Not long after she drew the gruesome accident picture at the age of nine, Colleen told her parents that she wanted to die. Many suicide attempts followed.
Calgary mother chronicles daughter’s tragic struggle with Borderline Personality Disorder
BY ERIC VOLMERS, CALGARY HERALD OCTOBER 3, 2014
When Colleen Porter was nine years old, her parents were summoned to school because of a picture she had drawn with crayons.
Students had been asked to create something that pleased them, an exercise that usually produced predictable and mundane results. Not for Colleen.
“It was a drawing of a car accident,” says Fran L. Porter, Colleen’s mother and author of the book When the Ship Has No Stabilizers: Our Daughter’s Tempestuous Voyage Through Borderline Personality Disorder (Crossfield Publishing, 274 Pages, $30).
“She had these bodies all over the road. She had red crayon all over the page and she had written at the bottom of the page: ‘This is a bad accident. Bodies are lying all over the road. There is blood everywhere.’ So we could see that her mind was not working properly.”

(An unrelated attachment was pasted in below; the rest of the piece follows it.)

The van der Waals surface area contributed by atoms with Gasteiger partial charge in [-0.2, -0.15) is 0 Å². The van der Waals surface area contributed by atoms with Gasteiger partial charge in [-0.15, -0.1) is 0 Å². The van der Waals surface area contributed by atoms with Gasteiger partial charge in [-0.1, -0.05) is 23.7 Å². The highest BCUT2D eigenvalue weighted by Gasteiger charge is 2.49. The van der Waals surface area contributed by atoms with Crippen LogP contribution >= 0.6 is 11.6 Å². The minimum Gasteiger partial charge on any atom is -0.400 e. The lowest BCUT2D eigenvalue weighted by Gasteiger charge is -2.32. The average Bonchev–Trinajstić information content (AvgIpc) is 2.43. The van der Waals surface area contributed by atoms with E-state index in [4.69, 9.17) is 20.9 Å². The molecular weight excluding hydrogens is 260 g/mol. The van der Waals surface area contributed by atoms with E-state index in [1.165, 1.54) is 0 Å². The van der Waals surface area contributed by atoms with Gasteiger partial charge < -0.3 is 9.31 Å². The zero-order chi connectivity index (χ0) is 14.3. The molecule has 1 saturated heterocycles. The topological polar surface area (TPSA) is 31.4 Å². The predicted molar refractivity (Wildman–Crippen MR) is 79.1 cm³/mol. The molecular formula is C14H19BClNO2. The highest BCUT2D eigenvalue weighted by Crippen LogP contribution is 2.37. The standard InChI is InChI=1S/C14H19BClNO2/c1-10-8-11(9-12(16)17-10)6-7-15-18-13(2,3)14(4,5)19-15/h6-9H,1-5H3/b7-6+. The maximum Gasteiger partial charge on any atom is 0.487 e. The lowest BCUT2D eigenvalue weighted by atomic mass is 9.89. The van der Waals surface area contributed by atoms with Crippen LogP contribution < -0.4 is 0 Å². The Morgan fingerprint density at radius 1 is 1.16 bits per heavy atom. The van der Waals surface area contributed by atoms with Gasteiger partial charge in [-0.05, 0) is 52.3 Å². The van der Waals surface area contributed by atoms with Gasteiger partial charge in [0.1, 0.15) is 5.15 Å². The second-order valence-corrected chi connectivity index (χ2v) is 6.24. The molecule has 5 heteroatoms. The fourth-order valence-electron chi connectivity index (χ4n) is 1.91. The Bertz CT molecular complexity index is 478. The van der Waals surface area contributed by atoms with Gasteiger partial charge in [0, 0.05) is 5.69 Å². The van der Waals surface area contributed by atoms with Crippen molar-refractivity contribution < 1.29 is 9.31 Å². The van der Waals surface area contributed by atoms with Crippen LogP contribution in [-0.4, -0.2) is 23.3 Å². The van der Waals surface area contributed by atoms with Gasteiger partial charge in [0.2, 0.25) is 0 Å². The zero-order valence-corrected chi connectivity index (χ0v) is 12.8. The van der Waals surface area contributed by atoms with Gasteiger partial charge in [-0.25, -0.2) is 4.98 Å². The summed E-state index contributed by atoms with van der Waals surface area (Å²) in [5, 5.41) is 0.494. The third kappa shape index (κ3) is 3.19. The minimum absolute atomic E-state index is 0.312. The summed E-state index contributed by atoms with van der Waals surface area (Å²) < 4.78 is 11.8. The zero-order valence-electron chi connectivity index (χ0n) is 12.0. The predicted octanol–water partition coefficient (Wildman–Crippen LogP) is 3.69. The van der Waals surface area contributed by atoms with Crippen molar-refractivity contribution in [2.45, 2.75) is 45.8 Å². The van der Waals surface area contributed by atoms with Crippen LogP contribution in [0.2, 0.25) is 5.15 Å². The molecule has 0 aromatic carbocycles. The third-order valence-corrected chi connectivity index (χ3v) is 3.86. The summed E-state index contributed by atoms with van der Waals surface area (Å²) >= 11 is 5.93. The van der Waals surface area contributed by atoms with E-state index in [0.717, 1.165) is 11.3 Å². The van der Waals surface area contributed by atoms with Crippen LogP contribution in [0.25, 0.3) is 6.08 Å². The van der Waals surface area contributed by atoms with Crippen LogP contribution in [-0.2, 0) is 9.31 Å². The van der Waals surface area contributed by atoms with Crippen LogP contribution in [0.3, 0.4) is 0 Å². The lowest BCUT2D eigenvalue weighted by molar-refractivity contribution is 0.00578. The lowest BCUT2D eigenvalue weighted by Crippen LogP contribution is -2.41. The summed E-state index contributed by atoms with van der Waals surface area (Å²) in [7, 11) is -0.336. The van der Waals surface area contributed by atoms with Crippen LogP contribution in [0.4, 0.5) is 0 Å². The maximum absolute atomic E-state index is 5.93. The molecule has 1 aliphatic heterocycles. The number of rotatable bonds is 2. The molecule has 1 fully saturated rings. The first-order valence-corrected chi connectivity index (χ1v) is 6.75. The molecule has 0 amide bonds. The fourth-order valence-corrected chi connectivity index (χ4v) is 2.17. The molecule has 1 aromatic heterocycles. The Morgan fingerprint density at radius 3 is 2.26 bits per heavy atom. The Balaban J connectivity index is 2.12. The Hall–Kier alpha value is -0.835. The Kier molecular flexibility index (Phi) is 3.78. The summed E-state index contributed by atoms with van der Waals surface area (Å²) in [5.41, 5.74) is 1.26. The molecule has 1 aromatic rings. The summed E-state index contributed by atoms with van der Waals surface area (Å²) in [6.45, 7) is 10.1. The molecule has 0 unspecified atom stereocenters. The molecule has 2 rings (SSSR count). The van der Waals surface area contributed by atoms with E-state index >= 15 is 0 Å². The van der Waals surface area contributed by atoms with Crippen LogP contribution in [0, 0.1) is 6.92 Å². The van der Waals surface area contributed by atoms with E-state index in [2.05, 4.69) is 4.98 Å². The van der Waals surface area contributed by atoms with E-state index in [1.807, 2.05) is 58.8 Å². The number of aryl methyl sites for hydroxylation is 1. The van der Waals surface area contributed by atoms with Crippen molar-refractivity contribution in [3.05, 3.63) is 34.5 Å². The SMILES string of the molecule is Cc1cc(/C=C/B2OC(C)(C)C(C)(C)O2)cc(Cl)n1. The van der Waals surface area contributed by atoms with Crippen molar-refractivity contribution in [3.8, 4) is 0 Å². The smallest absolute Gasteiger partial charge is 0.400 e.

It was not the first indication that something was wrong. By that point, Colleen’s assistant principal had already raised alarm about her behaviour. She was running with a troublemaking crowd and seemed unusually obsessed, especially for a nine year old, over the dark work of Edgar Allan Poe.
Even as a baby, Colleen showed troubling signs. In the crib, she would become violently startled whenever she was touched. Throughout her young childhood, she would be overly clingy one minute and resistant to touch the next.
Recent research has pinpointed these two extremes as being characteristic of borderline personality disorder.